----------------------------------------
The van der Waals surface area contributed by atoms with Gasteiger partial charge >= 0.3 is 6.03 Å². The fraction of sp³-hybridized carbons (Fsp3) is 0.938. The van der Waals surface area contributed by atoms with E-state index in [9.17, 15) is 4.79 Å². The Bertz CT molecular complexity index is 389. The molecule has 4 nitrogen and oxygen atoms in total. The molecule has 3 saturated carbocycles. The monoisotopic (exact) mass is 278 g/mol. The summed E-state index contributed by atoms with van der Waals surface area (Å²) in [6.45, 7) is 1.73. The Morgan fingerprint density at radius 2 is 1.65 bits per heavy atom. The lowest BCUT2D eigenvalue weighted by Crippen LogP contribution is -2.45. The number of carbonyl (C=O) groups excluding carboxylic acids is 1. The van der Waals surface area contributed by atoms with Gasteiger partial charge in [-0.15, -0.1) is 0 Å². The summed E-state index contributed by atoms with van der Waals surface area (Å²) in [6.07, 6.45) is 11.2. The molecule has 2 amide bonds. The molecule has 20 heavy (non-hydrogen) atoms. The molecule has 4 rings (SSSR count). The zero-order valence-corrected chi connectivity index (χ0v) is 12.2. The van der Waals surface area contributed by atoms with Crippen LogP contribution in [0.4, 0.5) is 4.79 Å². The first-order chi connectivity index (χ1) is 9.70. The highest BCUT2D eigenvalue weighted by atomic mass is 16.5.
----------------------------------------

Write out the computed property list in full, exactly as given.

The van der Waals surface area contributed by atoms with Gasteiger partial charge >= 0.3 is 6.03 Å². The fraction of sp³-hybridized carbons (Fsp3) is 0.938. The van der Waals surface area contributed by atoms with E-state index in [9.17, 15) is 4.79 Å². The Bertz CT molecular complexity index is 389. The molecule has 4 nitrogen and oxygen atoms in total. The molecule has 3 saturated carbocycles. The monoisotopic (exact) mass is 278 g/mol. The summed E-state index contributed by atoms with van der Waals surface area (Å²) in [6.45, 7) is 1.73. The Morgan fingerprint density at radius 2 is 1.65 bits per heavy atom. The lowest BCUT2D eigenvalue weighted by Crippen LogP contribution is -2.45. The number of carbonyl (C=O) groups excluding carboxylic acids is 1. The van der Waals surface area contributed by atoms with Gasteiger partial charge in [-0.15, -0.1) is 0 Å². The summed E-state index contributed by atoms with van der Waals surface area (Å²) in [6.07, 6.45) is 11.2. The molecule has 2 amide bonds. The molecule has 20 heavy (non-hydrogen) atoms. The molecule has 4 rings (SSSR count). The zero-order valence-corrected chi connectivity index (χ0v) is 12.2. The van der Waals surface area contributed by atoms with Crippen LogP contribution in [0.4, 0.5) is 4.79 Å². The first-order chi connectivity index (χ1) is 9.70. The highest BCUT2D eigenvalue weighted by atomic mass is 16.5.